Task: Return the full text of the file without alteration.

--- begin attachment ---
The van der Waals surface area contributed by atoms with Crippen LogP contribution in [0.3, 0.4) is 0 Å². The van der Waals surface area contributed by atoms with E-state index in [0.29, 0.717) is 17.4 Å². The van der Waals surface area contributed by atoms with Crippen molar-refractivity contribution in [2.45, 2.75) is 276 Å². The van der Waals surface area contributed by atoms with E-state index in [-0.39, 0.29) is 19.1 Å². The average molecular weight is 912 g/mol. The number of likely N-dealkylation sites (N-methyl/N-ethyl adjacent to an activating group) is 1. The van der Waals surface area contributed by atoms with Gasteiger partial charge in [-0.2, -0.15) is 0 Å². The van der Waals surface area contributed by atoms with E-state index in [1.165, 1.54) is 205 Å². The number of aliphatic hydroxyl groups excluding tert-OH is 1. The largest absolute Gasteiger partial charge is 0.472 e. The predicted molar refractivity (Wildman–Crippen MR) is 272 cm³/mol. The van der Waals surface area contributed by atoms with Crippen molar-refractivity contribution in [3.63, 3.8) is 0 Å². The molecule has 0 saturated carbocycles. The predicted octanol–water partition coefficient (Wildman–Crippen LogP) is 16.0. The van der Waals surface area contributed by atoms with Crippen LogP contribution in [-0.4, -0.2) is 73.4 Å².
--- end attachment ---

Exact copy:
The van der Waals surface area contributed by atoms with Crippen LogP contribution in [0.3, 0.4) is 0 Å². The van der Waals surface area contributed by atoms with E-state index in [0.29, 0.717) is 17.4 Å². The van der Waals surface area contributed by atoms with Crippen molar-refractivity contribution in [2.45, 2.75) is 276 Å². The van der Waals surface area contributed by atoms with E-state index in [-0.39, 0.29) is 19.1 Å². The average molecular weight is 912 g/mol. The number of likely N-dealkylation sites (N-methyl/N-ethyl adjacent to an activating group) is 1. The van der Waals surface area contributed by atoms with Gasteiger partial charge in [-0.2, -0.15) is 0 Å². The van der Waals surface area contributed by atoms with E-state index in [1.165, 1.54) is 205 Å². The number of aliphatic hydroxyl groups excluding tert-OH is 1. The largest absolute Gasteiger partial charge is 0.472 e. The predicted molar refractivity (Wildman–Crippen MR) is 272 cm³/mol. The van der Waals surface area contributed by atoms with Crippen molar-refractivity contribution in [3.63, 3.8) is 0 Å². The molecule has 0 saturated carbocycles. The predicted octanol–water partition coefficient (Wildman–Crippen LogP) is 16.0. The van der Waals surface area contributed by atoms with Crippen LogP contribution in [-0.4, -0.2) is 73.4 Å².